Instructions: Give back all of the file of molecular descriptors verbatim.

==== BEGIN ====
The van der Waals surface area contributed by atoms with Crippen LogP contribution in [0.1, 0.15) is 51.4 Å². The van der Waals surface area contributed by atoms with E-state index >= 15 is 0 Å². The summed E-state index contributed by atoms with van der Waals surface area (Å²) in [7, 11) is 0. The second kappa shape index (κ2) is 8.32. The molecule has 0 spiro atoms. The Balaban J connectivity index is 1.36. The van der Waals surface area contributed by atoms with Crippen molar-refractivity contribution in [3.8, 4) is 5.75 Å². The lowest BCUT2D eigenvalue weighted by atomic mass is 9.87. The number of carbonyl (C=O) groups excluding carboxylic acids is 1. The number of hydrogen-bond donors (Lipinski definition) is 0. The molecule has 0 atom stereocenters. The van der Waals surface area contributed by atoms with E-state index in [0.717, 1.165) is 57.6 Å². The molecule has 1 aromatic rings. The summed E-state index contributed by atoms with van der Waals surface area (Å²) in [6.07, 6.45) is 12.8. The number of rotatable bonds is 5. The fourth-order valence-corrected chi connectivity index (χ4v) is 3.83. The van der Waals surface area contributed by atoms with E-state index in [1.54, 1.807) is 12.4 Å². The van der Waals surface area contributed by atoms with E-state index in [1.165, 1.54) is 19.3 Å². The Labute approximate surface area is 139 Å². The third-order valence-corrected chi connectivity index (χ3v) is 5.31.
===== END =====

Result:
The van der Waals surface area contributed by atoms with Crippen LogP contribution in [0.1, 0.15) is 51.4 Å². The van der Waals surface area contributed by atoms with E-state index >= 15 is 0 Å². The summed E-state index contributed by atoms with van der Waals surface area (Å²) in [7, 11) is 0. The second kappa shape index (κ2) is 8.32. The molecule has 0 spiro atoms. The Balaban J connectivity index is 1.36. The van der Waals surface area contributed by atoms with Crippen molar-refractivity contribution in [3.8, 4) is 5.75 Å². The lowest BCUT2D eigenvalue weighted by atomic mass is 9.87. The number of carbonyl (C=O) groups excluding carboxylic acids is 1. The number of hydrogen-bond donors (Lipinski definition) is 0. The molecule has 0 atom stereocenters. The van der Waals surface area contributed by atoms with E-state index in [0.717, 1.165) is 57.6 Å². The molecule has 1 aromatic rings. The summed E-state index contributed by atoms with van der Waals surface area (Å²) in [6.07, 6.45) is 12.8. The number of rotatable bonds is 5. The fourth-order valence-corrected chi connectivity index (χ4v) is 3.83. The van der Waals surface area contributed by atoms with E-state index in [1.54, 1.807) is 12.4 Å². The van der Waals surface area contributed by atoms with E-state index in [1.165, 1.54) is 19.3 Å². The Labute approximate surface area is 139 Å². The third-order valence-corrected chi connectivity index (χ3v) is 5.31.